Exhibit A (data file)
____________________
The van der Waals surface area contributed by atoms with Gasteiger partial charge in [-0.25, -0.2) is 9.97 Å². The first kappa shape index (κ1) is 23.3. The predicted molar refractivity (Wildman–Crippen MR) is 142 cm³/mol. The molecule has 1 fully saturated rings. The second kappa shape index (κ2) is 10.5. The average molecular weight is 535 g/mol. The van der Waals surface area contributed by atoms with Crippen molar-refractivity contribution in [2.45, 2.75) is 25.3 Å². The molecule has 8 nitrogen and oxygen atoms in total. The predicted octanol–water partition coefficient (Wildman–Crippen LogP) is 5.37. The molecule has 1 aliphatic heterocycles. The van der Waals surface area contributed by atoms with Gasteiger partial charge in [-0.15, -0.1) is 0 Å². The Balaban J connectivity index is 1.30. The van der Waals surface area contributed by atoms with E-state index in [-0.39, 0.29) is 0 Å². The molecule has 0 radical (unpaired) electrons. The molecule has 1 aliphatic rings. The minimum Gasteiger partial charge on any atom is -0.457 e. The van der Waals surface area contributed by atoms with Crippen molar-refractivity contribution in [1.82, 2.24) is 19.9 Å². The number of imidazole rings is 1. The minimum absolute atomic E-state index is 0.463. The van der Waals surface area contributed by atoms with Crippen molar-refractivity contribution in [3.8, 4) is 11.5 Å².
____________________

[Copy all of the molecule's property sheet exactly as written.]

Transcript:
The van der Waals surface area contributed by atoms with Gasteiger partial charge in [-0.25, -0.2) is 9.97 Å². The first kappa shape index (κ1) is 23.3. The predicted molar refractivity (Wildman–Crippen MR) is 142 cm³/mol. The molecule has 1 fully saturated rings. The second kappa shape index (κ2) is 10.5. The average molecular weight is 535 g/mol. The van der Waals surface area contributed by atoms with Crippen molar-refractivity contribution in [2.45, 2.75) is 25.3 Å². The molecule has 8 nitrogen and oxygen atoms in total. The predicted octanol–water partition coefficient (Wildman–Crippen LogP) is 5.37. The molecule has 1 aliphatic heterocycles. The van der Waals surface area contributed by atoms with Gasteiger partial charge in [-0.15, -0.1) is 0 Å². The Balaban J connectivity index is 1.30. The van der Waals surface area contributed by atoms with E-state index in [-0.39, 0.29) is 0 Å². The molecule has 0 radical (unpaired) electrons. The molecule has 1 aliphatic rings. The minimum Gasteiger partial charge on any atom is -0.457 e. The van der Waals surface area contributed by atoms with Crippen molar-refractivity contribution in [1.82, 2.24) is 19.9 Å². The number of imidazole rings is 1. The minimum absolute atomic E-state index is 0.463. The van der Waals surface area contributed by atoms with Crippen molar-refractivity contribution in [3.8, 4) is 11.5 Å².